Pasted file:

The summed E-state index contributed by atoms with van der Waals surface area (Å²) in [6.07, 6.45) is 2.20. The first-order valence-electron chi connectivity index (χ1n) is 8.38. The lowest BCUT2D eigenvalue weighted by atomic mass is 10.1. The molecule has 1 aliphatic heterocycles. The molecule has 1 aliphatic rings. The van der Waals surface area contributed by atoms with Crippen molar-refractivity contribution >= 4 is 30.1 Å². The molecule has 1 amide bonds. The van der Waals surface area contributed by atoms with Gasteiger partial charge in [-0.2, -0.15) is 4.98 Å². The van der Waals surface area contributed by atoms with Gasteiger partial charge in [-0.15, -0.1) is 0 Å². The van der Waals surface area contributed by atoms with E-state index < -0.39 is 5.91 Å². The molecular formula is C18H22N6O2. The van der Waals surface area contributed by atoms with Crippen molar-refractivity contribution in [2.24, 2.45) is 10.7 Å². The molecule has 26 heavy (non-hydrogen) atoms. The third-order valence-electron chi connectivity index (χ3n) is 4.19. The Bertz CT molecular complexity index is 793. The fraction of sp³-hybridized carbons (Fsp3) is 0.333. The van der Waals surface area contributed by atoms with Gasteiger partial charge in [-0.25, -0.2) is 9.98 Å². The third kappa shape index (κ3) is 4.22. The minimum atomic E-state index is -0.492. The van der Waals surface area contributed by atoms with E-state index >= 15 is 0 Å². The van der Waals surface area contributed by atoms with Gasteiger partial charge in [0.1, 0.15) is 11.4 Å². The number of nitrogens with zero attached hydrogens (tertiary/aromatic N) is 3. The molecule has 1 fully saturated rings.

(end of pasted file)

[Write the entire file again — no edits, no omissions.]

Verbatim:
The summed E-state index contributed by atoms with van der Waals surface area (Å²) in [6.07, 6.45) is 2.20. The first-order valence-electron chi connectivity index (χ1n) is 8.38. The lowest BCUT2D eigenvalue weighted by atomic mass is 10.1. The molecule has 1 aliphatic heterocycles. The molecule has 1 aliphatic rings. The van der Waals surface area contributed by atoms with Crippen molar-refractivity contribution >= 4 is 30.1 Å². The molecule has 1 amide bonds. The van der Waals surface area contributed by atoms with Gasteiger partial charge in [-0.2, -0.15) is 4.98 Å². The van der Waals surface area contributed by atoms with Gasteiger partial charge in [-0.15, -0.1) is 0 Å². The van der Waals surface area contributed by atoms with E-state index < -0.39 is 5.91 Å². The molecular formula is C18H22N6O2. The van der Waals surface area contributed by atoms with Crippen molar-refractivity contribution in [2.24, 2.45) is 10.7 Å². The molecule has 26 heavy (non-hydrogen) atoms. The third-order valence-electron chi connectivity index (χ3n) is 4.19. The Bertz CT molecular complexity index is 793. The fraction of sp³-hybridized carbons (Fsp3) is 0.333. The van der Waals surface area contributed by atoms with Gasteiger partial charge in [-0.25, -0.2) is 9.98 Å². The third kappa shape index (κ3) is 4.22. The minimum atomic E-state index is -0.492. The van der Waals surface area contributed by atoms with E-state index >= 15 is 0 Å². The van der Waals surface area contributed by atoms with Gasteiger partial charge in [0.1, 0.15) is 11.4 Å². The number of nitrogens with zero attached hydrogens (tertiary/aromatic N) is 3. The molecule has 1 fully saturated rings.